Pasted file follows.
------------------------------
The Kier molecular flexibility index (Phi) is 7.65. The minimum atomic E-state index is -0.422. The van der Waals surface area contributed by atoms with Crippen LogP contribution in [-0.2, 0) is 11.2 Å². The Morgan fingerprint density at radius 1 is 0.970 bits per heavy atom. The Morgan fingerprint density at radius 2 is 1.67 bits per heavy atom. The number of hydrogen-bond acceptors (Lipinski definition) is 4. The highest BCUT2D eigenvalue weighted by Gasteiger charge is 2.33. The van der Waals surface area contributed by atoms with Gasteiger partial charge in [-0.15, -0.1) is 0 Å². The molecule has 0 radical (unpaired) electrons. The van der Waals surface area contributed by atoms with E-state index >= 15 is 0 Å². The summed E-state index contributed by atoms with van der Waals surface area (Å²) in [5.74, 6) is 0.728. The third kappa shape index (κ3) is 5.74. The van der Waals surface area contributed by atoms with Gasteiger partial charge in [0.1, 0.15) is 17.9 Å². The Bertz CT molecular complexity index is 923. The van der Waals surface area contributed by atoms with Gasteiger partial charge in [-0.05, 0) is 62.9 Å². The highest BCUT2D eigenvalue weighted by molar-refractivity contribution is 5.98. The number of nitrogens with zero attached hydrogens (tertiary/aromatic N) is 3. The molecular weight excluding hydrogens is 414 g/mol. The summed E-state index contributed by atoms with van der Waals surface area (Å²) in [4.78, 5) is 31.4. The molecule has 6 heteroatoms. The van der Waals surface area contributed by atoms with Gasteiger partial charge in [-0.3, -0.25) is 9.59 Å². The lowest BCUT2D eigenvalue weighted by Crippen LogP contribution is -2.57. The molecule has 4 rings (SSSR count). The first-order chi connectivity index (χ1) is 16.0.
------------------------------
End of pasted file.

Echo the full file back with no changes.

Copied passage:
The Kier molecular flexibility index (Phi) is 7.65. The minimum atomic E-state index is -0.422. The van der Waals surface area contributed by atoms with Crippen LogP contribution in [-0.2, 0) is 11.2 Å². The Morgan fingerprint density at radius 1 is 0.970 bits per heavy atom. The Morgan fingerprint density at radius 2 is 1.67 bits per heavy atom. The number of hydrogen-bond acceptors (Lipinski definition) is 4. The highest BCUT2D eigenvalue weighted by Gasteiger charge is 2.33. The van der Waals surface area contributed by atoms with Gasteiger partial charge in [-0.15, -0.1) is 0 Å². The molecule has 0 radical (unpaired) electrons. The van der Waals surface area contributed by atoms with E-state index >= 15 is 0 Å². The summed E-state index contributed by atoms with van der Waals surface area (Å²) in [5.74, 6) is 0.728. The third kappa shape index (κ3) is 5.74. The van der Waals surface area contributed by atoms with Gasteiger partial charge in [0.1, 0.15) is 17.9 Å². The Bertz CT molecular complexity index is 923. The van der Waals surface area contributed by atoms with Gasteiger partial charge in [-0.05, 0) is 62.9 Å². The highest BCUT2D eigenvalue weighted by molar-refractivity contribution is 5.98. The number of nitrogens with zero attached hydrogens (tertiary/aromatic N) is 3. The molecular weight excluding hydrogens is 414 g/mol. The summed E-state index contributed by atoms with van der Waals surface area (Å²) in [4.78, 5) is 31.4. The molecule has 6 heteroatoms. The van der Waals surface area contributed by atoms with Gasteiger partial charge in [-0.3, -0.25) is 9.59 Å². The lowest BCUT2D eigenvalue weighted by Crippen LogP contribution is -2.57. The molecule has 4 rings (SSSR count). The first-order chi connectivity index (χ1) is 16.0.